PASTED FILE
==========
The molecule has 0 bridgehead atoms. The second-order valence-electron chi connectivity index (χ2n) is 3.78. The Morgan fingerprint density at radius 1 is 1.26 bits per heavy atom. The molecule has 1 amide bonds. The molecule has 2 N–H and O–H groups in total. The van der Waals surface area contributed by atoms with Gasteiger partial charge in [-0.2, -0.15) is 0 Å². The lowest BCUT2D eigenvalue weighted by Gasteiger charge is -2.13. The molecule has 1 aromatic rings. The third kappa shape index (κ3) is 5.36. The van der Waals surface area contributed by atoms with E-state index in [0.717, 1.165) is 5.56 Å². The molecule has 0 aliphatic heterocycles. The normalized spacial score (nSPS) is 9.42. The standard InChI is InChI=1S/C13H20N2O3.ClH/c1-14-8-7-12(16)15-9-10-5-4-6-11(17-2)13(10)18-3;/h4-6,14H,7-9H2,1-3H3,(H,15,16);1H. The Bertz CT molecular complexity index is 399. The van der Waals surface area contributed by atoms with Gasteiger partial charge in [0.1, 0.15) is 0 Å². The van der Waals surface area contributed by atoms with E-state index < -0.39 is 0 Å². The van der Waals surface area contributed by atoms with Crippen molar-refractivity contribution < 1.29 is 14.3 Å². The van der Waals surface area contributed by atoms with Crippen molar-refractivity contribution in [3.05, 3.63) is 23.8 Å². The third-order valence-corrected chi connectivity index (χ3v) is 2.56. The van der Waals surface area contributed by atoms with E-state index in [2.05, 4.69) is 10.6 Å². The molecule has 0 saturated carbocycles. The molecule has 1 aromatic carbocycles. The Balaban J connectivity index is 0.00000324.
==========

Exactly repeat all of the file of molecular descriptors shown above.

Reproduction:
The molecule has 0 bridgehead atoms. The second-order valence-electron chi connectivity index (χ2n) is 3.78. The Morgan fingerprint density at radius 1 is 1.26 bits per heavy atom. The molecule has 1 amide bonds. The molecule has 2 N–H and O–H groups in total. The van der Waals surface area contributed by atoms with Gasteiger partial charge in [-0.2, -0.15) is 0 Å². The lowest BCUT2D eigenvalue weighted by Gasteiger charge is -2.13. The molecule has 1 aromatic rings. The third kappa shape index (κ3) is 5.36. The van der Waals surface area contributed by atoms with E-state index in [0.717, 1.165) is 5.56 Å². The molecule has 0 aliphatic heterocycles. The normalized spacial score (nSPS) is 9.42. The standard InChI is InChI=1S/C13H20N2O3.ClH/c1-14-8-7-12(16)15-9-10-5-4-6-11(17-2)13(10)18-3;/h4-6,14H,7-9H2,1-3H3,(H,15,16);1H. The Bertz CT molecular complexity index is 399. The van der Waals surface area contributed by atoms with Gasteiger partial charge in [0.1, 0.15) is 0 Å². The van der Waals surface area contributed by atoms with E-state index < -0.39 is 0 Å². The van der Waals surface area contributed by atoms with Crippen molar-refractivity contribution < 1.29 is 14.3 Å². The van der Waals surface area contributed by atoms with Crippen molar-refractivity contribution in [3.05, 3.63) is 23.8 Å². The third-order valence-corrected chi connectivity index (χ3v) is 2.56. The van der Waals surface area contributed by atoms with E-state index in [2.05, 4.69) is 10.6 Å². The molecule has 0 saturated carbocycles. The molecule has 1 aromatic carbocycles. The Balaban J connectivity index is 0.00000324.